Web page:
News | Opinion
There has been very little good news since the coronavirus engulfed our country a year ago, but there is at least a silver lining to some parts of the Covid-19 cloud – local scientists have discovered those who have been infected by the new South African Covid-19 variant in the second wave are now immune to other variants of the virus.
This positive development was announced by scientists at a briefing hosted by Higher Education, Science and Innovation Minister Blade Nzimande and Health Minister Zweli Mkhize.
Director of the KwaZulu-Natal Research Innovation and Sequencing Platform Professor Tulio de Oliveira said: “It means people who have been infected with 501Y.V2 will be immune to other variants and lineages.”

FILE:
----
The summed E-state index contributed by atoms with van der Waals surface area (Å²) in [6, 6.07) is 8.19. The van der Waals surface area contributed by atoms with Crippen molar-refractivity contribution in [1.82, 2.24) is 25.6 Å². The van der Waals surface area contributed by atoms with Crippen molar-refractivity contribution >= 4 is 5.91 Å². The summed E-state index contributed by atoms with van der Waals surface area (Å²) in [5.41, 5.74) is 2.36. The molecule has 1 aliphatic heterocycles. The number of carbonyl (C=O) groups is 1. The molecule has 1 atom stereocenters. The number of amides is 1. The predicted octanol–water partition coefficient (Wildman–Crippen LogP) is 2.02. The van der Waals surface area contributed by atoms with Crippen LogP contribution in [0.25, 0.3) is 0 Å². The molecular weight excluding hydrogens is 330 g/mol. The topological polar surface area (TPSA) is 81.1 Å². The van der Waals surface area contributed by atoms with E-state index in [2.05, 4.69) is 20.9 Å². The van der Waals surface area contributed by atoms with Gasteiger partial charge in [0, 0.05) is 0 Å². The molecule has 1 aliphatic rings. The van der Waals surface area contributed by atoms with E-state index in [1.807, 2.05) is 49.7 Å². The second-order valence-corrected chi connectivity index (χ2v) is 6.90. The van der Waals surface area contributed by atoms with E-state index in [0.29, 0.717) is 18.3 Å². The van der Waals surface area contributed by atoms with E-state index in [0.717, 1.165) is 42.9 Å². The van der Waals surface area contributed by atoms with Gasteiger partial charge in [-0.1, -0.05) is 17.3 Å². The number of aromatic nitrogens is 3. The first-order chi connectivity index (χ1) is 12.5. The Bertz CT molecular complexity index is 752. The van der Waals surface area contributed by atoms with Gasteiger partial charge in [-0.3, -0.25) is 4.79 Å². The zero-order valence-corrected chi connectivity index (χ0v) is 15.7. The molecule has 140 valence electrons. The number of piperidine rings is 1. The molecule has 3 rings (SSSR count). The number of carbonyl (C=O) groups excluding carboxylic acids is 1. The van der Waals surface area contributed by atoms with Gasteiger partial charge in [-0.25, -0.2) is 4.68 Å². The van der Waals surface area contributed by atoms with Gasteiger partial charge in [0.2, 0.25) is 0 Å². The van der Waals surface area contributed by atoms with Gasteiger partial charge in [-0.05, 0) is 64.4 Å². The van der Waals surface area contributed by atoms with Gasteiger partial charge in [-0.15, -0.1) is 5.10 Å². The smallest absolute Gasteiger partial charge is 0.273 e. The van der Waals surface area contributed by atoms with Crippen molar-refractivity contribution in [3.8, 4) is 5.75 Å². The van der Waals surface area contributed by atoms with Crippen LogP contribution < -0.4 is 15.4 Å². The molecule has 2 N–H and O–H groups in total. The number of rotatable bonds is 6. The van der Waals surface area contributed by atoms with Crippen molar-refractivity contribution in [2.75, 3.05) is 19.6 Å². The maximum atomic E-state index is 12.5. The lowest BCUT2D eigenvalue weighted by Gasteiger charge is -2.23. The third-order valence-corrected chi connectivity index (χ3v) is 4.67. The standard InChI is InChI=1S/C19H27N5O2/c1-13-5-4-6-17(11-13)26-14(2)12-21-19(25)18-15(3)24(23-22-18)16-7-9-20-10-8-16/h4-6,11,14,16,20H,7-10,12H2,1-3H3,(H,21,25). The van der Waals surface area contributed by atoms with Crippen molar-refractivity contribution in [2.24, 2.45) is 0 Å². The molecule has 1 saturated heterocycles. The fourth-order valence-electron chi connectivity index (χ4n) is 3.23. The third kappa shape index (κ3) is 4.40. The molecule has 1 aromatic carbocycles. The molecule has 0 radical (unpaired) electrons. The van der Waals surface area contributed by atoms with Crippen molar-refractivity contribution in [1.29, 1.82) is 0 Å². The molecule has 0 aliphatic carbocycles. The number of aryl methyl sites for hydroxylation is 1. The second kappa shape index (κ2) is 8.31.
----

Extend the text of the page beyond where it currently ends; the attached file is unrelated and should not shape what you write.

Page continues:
And, according to chairperson of the Ministerial Advisory Council Professor Salim Abdool Karim, this finding could assist in developing more effective vaccines in the future.
Anything which can help reduce the awful toll of infections and deaths – and maybe even blunt the possibility of a severe third wave – is to be welcomed.
But at the same time, the announcement emphasises the expertise and commitment of South Africa’s scientists who have been leading the world in this pandemic research. That is also something to celebrate.
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